To talk about Laura van den Berg requires a lot of space because of all her accolades! First there is all of this:
"As enchanting as fairy tales, as mysterious as dreams, these exquisitely composed fictions are as urgent and original as any being written today.” —Sigrid Nunez, author of The Friend, winner of the 2018 National Book Award for Fiction
One of Entertainment Weekly's 50 Most Anticipated Books of 2020 and 30 Hottest Summer Reads, one of O, the Oprah Magazine's 30 Most Anticipated Books of 2020, one of BuzzFeed's Most Anticipated Books of 2020 and 29 Summer Books You Won't Be Able to Put Down, one of Esquire's 20 Must-Read Books of Summer 2020, one of the BBC's Ten Books to Read in 2020, one of TIME's 12 New Books to Read in July one of ELLE's 30 Most Anticipated New Books of Summer 2020, one of Refinery29's 25 Books You'll Want to Read This Summer, one of Time's 45 New Books You Need to Read This Summer, one of Thrillist's 21 Books We Can't Wait to Read in 2020, one of Bustle's Most Anticipated Books of July 2020, one of LitHub's 2020 Summer Books, and one of The Millions Most Anticipated Books of the First Half of 2020
Next, we have this extraordinary bio:
Laura van den Berg is the author of two collections of stories, The Isle of Youth (FSG, 2013) and What the World Will Look Like When All the Water Leaves Us (Dzanc Books, 2009), and the novels Find Me (FSG, 2015) and The Third Hotel (FSG, 2018). The Third Hotel was a finalist for the Young Lions Fiction Award. The book was also an IndieNext Pick, a Powell’s Books Indispensable Pick, and named a “best book of 2018” by over a dozen publications, including The Boston Globe.
Laura’s honors include the Rosenthal Family Foundation Award from the American Academy of Arts & Letters, the Bard Fiction Prize, a MacDowell Colony Fellowship, a Civitella Ranieri Foundation Fellowship, a Pushcart Prize, an O. Henry Award, and the Jeannette Haien Ballard Writer’s Prize, a $25,000 annual prize given to “a young writer of proven excellence in poetry or prose.” Her debut collection was selected for the Barnes & Noble “Discover Great New Writers” program, and she has twice been shortlisted for the Frank O’Connor International Short Story Award. The Isle of Youth was named a “Best Book of 2013” by over a dozen outlets, including NPR, The Boston Globe, and O, The Oprah Magazine. Find Me was selected as a “Best Book of 2015” by NPR and longlisted for the 2016 International Dylan Thomas Prize.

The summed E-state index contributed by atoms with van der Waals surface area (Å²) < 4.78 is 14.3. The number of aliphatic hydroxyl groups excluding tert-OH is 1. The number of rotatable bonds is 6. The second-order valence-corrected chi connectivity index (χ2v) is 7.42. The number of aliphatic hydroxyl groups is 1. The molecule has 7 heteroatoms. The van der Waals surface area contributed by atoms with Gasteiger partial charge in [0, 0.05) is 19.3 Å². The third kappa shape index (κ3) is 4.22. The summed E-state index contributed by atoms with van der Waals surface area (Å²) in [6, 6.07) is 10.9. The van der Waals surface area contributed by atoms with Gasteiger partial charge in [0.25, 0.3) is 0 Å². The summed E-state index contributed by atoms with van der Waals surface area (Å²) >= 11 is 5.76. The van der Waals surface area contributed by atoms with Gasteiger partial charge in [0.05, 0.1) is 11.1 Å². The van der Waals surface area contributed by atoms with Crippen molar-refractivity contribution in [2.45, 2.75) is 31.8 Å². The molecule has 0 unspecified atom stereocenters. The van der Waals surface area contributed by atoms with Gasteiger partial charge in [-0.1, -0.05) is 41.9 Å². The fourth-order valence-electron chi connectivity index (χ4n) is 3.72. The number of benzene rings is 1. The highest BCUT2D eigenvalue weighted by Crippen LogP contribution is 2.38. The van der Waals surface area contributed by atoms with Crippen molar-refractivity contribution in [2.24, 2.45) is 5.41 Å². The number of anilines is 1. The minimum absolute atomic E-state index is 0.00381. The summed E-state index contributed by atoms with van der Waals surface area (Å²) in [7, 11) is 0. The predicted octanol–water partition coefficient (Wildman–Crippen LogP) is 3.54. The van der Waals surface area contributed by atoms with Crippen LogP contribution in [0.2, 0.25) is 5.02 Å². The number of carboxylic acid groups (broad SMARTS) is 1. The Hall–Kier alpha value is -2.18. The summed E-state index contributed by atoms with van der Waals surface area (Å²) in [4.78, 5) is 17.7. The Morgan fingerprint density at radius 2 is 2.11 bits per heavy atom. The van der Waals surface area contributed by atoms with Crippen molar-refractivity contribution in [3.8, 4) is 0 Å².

Her stories have appeared in The Paris Review, BOMB, Virginia Quarterly Review, McSweeney’s, Conjunctions, Freeman’s, American Short Fiction, Ploughshares, and One Story, and have been anthologized in The Best American Short Stories, The Best American Mystery Stories, The O. Henry Prize Stories, and The Best American Nonrequired Reading. Her criticism and essays have appeared in The New York Times Book Review, O, The Oprah Magazine, BOMB, and Vogue.com.
It seems particularly appropriate for me to ask what was haunting you when you started to write the absolutely haunting I Hold a Wolf by the Ears?
So many things, both in the self and in the world. Sickness and death within my own family; Florida; dreams; the daily, private ways white women uphold white patriarchal violence; spirit photography; impersonation; sisters; ghost stories of all sorts.